The only thing we can be sure of about the future is that it will be absolutely fantastic. So if what I say now seems to you to be very reasonable, then I have failed completely. Only if what I tell you appears absolutely unbelievable, have we any chance of visualizing the future as it really will happen.

- Arthur C. Clarke (h/t Brin)

Tuesday, October 21, 2008

Heat

Thanks to a timely tip from Quark Soup, I caught the PBS Frontline broadcast "Heat" at broadcast time.



I must say it was excellent. There was no bristlecone pine nonsense, there was no greenhouse effect physics lesson, there was no Lindzen paranoia. It was just the bottom line. Energy, sustainability, politics, international and intergenerational equity behind everything, and various alternative technologies and their various drawbacks in the foreground.

I also really appreciated the woman with an east coast vernacular pointing out how much local interests dominate over the general good in energy issues; something about West Virgina miners, Michigan autoworkers, Iowa farmers each pursuing their own interests so vigorously and paying so little mind to the needs of the whole country (never mind the world).

Then there was the assertion by a wonderful Indian woman that if India reached an American standard of living the planet would surely be doomed. And Jerry Brown's assertion that while we could solve our problems technically, it is far from clear that we could manage it socially. And Stephen Schneider's calling the growth shibboleth itself into question, ever so gently.

Less positive, but equally striking to me was the efficacy and skill with which corporate spokespeople (notably two women speaking for Exxon in one case and General Motors in another, but also a couple of utility CEOs) so expertly delivered responses to interviews precisely calibrated to maximize shareholder value, with absolutely no other purpose in mind. It was stunningly chilling. T. Boone Pickens (remember, he was an instigator and primary funder of that Swiftboating calumny a few years back) was a breath of fresh air, candor and human decency in that crowd.

A little disappointing that they felt compelled to shy away from quantitative reasoning, but given that constraint, this is really about the clearest painting of the whole messy picture that could be offered at present. (They also steered away from Hubbert's Peak which may be for the best.)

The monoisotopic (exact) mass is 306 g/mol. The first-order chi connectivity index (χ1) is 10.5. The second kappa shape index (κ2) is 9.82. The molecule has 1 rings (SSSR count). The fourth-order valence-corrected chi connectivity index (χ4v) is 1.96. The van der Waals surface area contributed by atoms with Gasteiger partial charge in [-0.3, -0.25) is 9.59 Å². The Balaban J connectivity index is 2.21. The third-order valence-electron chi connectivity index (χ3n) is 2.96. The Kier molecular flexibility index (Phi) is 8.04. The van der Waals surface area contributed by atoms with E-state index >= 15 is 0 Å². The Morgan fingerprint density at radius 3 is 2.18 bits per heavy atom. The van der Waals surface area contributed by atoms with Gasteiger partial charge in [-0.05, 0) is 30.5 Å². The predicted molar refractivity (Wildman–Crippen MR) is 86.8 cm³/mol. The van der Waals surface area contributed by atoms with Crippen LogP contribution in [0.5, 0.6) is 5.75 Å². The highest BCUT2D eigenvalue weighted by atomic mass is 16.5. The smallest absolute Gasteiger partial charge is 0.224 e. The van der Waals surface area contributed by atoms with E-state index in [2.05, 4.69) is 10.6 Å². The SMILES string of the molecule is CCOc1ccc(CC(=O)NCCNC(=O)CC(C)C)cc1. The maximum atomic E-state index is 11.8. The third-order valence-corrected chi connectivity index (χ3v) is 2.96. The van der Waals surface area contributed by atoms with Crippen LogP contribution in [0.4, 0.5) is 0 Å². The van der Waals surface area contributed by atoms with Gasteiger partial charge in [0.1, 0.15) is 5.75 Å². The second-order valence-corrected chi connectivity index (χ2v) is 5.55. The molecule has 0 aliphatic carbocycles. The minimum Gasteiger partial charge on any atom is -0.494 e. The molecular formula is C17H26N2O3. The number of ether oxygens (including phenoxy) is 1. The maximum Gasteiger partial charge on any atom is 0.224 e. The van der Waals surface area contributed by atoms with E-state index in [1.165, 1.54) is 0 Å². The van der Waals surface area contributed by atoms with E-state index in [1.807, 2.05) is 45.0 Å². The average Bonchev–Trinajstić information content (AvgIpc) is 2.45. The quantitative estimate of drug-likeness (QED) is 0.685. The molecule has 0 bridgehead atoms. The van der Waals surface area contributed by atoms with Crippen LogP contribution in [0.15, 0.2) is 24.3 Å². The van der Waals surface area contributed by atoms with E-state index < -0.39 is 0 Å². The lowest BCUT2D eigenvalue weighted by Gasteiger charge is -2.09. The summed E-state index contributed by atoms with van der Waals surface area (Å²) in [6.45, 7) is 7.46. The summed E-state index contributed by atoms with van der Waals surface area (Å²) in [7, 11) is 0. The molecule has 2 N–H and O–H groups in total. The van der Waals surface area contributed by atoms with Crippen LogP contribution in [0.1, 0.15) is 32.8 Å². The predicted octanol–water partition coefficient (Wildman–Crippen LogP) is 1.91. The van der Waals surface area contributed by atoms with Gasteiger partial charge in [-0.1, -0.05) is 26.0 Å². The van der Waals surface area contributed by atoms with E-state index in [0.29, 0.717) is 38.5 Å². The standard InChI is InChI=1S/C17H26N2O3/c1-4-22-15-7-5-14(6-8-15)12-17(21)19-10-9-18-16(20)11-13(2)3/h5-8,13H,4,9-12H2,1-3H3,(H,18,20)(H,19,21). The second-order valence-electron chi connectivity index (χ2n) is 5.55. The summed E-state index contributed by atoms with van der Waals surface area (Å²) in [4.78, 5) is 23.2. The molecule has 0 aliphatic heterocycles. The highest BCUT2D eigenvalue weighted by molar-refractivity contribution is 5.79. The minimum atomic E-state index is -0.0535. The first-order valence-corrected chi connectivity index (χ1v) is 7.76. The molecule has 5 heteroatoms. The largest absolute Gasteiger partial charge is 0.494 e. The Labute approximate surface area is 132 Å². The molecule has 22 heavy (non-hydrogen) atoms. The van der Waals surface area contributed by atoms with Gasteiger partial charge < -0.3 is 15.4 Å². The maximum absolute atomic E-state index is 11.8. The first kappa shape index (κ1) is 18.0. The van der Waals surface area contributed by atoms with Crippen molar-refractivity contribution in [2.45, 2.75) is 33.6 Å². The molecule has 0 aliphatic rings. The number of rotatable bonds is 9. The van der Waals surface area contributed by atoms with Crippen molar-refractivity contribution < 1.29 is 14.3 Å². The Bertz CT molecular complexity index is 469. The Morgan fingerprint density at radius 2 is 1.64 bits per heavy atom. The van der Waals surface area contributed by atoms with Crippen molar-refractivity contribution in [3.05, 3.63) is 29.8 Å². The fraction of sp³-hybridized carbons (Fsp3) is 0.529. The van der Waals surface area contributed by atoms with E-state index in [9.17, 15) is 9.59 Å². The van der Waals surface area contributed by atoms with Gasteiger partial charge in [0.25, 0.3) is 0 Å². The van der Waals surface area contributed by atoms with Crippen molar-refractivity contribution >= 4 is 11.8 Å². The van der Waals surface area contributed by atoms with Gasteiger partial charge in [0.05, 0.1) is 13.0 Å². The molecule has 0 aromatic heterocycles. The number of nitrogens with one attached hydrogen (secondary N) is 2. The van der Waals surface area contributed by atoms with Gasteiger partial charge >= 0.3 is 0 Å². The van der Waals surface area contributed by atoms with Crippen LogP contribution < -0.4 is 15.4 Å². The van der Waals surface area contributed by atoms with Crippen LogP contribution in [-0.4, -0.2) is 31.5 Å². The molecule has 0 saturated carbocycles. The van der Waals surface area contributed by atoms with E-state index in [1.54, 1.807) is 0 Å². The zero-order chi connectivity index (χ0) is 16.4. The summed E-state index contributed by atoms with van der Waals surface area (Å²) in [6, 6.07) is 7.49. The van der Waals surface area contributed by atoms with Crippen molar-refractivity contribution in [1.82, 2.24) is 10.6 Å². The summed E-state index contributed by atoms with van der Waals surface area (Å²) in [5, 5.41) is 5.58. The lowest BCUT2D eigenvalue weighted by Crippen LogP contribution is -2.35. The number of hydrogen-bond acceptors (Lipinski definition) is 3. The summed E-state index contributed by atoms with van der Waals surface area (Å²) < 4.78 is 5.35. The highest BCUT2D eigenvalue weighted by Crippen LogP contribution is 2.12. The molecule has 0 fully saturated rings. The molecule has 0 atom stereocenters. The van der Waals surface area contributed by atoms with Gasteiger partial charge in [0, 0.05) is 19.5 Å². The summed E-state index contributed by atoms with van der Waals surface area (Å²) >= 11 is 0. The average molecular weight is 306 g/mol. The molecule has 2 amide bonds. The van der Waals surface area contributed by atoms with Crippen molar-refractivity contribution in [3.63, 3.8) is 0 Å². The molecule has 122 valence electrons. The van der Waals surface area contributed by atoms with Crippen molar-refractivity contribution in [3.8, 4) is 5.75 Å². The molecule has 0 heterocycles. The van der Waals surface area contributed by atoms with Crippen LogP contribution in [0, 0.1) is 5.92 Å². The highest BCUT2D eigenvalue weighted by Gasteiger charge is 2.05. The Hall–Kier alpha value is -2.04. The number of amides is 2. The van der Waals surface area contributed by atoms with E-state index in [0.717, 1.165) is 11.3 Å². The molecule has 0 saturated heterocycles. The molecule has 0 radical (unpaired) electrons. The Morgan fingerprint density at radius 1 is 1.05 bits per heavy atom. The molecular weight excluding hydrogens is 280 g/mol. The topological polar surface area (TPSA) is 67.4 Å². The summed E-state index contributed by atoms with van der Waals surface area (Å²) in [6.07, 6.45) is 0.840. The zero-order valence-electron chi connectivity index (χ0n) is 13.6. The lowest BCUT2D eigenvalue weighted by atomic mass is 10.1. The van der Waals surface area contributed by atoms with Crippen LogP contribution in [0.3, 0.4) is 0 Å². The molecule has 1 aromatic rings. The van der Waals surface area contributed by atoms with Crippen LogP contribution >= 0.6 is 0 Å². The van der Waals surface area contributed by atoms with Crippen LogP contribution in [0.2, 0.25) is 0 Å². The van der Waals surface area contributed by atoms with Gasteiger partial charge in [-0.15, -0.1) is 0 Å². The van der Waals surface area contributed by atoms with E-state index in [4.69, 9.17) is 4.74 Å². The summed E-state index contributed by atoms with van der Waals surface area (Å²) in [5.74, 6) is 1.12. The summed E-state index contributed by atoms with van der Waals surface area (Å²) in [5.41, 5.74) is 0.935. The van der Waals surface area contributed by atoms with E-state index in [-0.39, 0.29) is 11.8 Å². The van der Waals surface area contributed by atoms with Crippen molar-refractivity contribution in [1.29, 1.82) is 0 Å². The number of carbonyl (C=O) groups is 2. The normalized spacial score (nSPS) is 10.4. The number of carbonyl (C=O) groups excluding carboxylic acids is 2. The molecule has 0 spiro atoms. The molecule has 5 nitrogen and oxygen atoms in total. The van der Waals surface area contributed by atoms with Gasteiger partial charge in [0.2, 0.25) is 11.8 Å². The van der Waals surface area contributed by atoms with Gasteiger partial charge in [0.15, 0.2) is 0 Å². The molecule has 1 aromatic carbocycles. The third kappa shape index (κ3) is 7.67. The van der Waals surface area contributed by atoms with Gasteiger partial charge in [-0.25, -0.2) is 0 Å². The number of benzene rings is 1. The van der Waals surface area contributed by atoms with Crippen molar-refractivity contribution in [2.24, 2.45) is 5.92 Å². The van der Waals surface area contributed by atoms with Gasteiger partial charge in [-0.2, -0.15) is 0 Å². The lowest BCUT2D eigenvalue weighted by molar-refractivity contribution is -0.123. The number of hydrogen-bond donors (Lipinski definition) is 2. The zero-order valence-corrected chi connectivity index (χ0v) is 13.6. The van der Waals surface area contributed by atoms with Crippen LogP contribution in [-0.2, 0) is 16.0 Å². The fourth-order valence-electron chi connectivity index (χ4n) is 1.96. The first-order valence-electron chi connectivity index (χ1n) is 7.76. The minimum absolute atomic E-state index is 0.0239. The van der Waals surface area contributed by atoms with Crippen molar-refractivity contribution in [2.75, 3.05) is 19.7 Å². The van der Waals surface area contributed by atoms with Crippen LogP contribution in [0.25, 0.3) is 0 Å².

I am glad they stressed electricity more than vehicles, and even mentioned cement before vehicles. It is awfully tedious how so many Americans think this is all about their vehicles.

You can see the whole thing online, which I recommend even to the seasoned participant in energy debates.

Congratulations and thanks to the MacArthur Foundation and the other funding agencies, and especially to producer Martin Smith for a job well done. I think anyone watching this program with an open mind will gain some perspective on the daunting mission we all collectively face.

2 comments:

Dano said...

I do a small subset of this sort of thing for a living - making the concepts behind the show - work on the ground.

So I confront the realities of change for a paycheck. In my view, the best part of the show was the attempt to lay out just what we have in front of us - human nature. I'm not sure I've seen such a gloomy compendium of the task ahead (or maybe I'm gloomy -who knows).

Highly recommended, esp for policy-types.

Best,

D

giordano bruno said...

Peak oil is going to hit way sooner than the worst of ACChange. So Industrial society will crash, no longer to afford those HVDC trans-continental cables and other fancy fixes.
The sensible thing is to concentrate on the oil, which is Vehicles and BuildingHeating in NAmerica.